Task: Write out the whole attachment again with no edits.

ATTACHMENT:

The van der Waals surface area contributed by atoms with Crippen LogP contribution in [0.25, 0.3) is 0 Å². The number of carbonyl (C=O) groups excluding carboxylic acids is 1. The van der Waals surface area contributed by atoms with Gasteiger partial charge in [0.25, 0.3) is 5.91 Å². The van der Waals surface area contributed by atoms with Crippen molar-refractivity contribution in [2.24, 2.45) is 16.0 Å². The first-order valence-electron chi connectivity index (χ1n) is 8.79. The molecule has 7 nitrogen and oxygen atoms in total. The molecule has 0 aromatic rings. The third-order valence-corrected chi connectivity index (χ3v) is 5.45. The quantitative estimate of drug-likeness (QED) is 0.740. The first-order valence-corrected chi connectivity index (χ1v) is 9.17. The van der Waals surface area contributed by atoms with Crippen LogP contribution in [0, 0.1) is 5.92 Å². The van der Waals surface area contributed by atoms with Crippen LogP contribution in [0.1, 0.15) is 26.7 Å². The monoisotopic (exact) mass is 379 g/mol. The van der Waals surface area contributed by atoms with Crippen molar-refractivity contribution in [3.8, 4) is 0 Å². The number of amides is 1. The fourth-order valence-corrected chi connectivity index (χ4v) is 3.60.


The van der Waals surface area contributed by atoms with Crippen LogP contribution in [0.25, 0.3) is 0 Å². The number of carbonyl (C=O) groups excluding carboxylic acids is 1. The van der Waals surface area contributed by atoms with Gasteiger partial charge in [0.25, 0.3) is 5.91 Å². The van der Waals surface area contributed by atoms with Crippen molar-refractivity contribution in [2.24, 2.45) is 16.0 Å². The first-order valence-electron chi connectivity index (χ1n) is 8.79. The molecule has 7 nitrogen and oxygen atoms in total. The molecule has 0 aromatic rings. The third-order valence-corrected chi connectivity index (χ3v) is 5.45. The quantitative estimate of drug-likeness (QED) is 0.740. The first-order valence-corrected chi connectivity index (χ1v) is 9.17. The van der Waals surface area contributed by atoms with Crippen LogP contribution in [0, 0.1) is 5.92 Å². The van der Waals surface area contributed by atoms with Crippen LogP contribution in [0.1, 0.15) is 26.7 Å². The monoisotopic (exact) mass is 379 g/mol. The van der Waals surface area contributed by atoms with Crippen molar-refractivity contribution in [3.8, 4) is 0 Å². The number of amides is 1. The fourth-order valence-corrected chi connectivity index (χ4v) is 3.60.